Navajo-Hopi Nations,Flagstaff & Winslow News
Sat, Aug. 13

Indigenous peoples denied access to sacred site as ski area opens with treated sewage

Protesters gather at Arizona Snowbowl in Flagstaff Nov. 16 to protest the use of man made snow created with sewage water. The San Francisco Peaks are a sacred place for more than 13 indigenous tribes. (Photo courtesy of Protect the Peaks)

Protesters gather at Arizona Snowbowl in Flagstaff Nov. 16 to protest the use of man made snow created with sewage water. The San Francisco Peaks are a sacred place for more than 13 indigenous tribes. (Photo courtesy of Protect the Peaks)

FLAGSTAFF, Ariz. — Approximately 20 people gathered to offer prayers in the early morning Nov. 16 as Arizona Snowbowl ski area opened with snow made from treated sewage water.

Police blockaded parts of the San Francisco Peaks, a mountain held sacred by more than 13 indigenous Nations and managed by the Forest Service as public lands.

The police threatened to arrest anyone without a ski pass who attempted to access the area. Snowbowl supporters also attempted to assault demonstrators, according to the people there.


Coconino County Sheriff's Office deputies patrol the area during the protest. (Photo courtesy of Protect the Peaks)

Four law enforcement vehicles patrolled and surveilled the initial prayer circle and as the group went up the mountain, they were followed by law enforcement.

A little more than a mile from Snowbowl ski area, people got out of their cars and walked up the mountain singing, carrying banners and prayer staffs.

“Am I not allowed to pray and go to the Sacred Mountain that my ancestors and that my people have been praying to long before this was considered America?” asked Ray Ray, who lead the demonstration in prayer up the mountain. “That a sacred space can be privatized by a company that pays for my religious rights to be taken away, for my freedom of speech to be taken away, is tyranny and malice from the company, the employees, the security and patrons of Snowbowl.”

Support vehicles were pulled over and threatened with tickets for impeding traffic, even though those vehicles were following the walkers to ensure their safety.

More than 20 law enforcement agents from varying agencies including the State Gang Task Force were patrolling the ski area as the group arrived.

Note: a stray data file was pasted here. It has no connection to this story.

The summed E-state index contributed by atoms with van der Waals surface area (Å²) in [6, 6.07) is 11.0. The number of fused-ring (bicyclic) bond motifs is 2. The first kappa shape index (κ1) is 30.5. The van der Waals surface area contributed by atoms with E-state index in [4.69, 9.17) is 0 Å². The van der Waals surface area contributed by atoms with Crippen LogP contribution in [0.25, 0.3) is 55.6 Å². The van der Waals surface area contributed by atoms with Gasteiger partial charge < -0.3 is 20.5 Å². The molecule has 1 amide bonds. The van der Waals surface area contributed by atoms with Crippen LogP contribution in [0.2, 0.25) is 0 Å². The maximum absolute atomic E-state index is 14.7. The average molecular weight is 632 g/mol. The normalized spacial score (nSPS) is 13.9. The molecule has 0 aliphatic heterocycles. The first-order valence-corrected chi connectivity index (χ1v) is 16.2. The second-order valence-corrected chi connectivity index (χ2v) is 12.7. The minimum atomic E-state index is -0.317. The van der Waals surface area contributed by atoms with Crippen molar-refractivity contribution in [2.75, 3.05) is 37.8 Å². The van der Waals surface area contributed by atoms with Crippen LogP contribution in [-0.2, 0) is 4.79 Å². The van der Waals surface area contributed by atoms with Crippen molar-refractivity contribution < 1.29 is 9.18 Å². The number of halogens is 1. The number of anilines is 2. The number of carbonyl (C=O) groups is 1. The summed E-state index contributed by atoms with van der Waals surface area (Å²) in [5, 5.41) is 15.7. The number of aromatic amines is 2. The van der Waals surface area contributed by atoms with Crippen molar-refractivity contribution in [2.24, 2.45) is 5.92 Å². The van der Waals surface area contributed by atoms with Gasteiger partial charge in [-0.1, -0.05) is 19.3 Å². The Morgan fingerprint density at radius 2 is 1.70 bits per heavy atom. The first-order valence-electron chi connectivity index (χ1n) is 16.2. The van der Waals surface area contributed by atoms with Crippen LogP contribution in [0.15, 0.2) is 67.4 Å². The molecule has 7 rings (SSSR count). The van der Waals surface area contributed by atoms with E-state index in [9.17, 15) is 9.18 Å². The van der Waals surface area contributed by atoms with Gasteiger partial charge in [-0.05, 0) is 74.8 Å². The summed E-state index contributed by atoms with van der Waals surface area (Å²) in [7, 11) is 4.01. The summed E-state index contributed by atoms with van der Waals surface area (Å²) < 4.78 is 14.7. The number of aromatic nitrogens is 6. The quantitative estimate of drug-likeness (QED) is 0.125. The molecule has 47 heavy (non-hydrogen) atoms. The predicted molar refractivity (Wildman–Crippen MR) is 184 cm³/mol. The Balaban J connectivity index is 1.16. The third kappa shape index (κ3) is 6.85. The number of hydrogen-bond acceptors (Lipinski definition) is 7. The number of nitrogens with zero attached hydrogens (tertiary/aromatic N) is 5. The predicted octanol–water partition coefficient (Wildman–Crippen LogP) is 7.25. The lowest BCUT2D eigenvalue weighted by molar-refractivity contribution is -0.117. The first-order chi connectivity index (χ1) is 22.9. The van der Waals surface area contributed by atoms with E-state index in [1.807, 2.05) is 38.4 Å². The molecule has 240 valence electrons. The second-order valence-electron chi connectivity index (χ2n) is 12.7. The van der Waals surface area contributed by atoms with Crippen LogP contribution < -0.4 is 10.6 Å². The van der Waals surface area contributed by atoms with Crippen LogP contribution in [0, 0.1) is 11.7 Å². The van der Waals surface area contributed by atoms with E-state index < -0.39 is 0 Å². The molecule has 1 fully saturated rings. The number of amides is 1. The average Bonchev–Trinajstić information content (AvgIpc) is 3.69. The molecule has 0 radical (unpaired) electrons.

Law enforcement agents including a Forest Service ranger blockaded the walkway with a sign to the only ski run Snowbowl was able to open and threatened anyone without a ski pass with arrest for trespassing. The sign read, “Ski pass required beyond this point. All sledding prohibited. No pedestrians on ski slopes.”

“This is our sacred mountain, our church, how can we be trespassing? How can you restrict access to public lands?” asked Klee Benally, volunteer with, to Coconino County sheriffs and the Forest Service ranger. “Where does the public land end? What gives you the right to restrict access to my church?”

Agents refused to respond to Benally’s question.

The County sheriff said, “If you cross that sign, you will be arrested.”

When asked again where the public lands ended and why indigenous peoples couldn’t freely walk on the mountain, the Forest Service ranger stated, “You can figure that out in court.” 

The sheriff then started checking if everyone walking through the area had ski passes.

Vontrivia Zee, a Flagstaff resident who joined the prayer gathering and demonstration stated, “The cops really didn’t have the knowledge of why we couldn’t go on the mountain. They were violating our rights,” said Vontrivia Zee, a Flagstaff resident who had joined the gathering and demonstration.

Tylene Halfmoon said that at 25 and as a Native woman, she sees and feels the struggle of her people and racism within the border town of Flagstaff.


Protect the Peaks demonstrators stand at the base of the San Francisco Peaks to protest the opening of Snowbowl Ski Resort Nov. 16. (Photo courtesy of Protect the Peaks)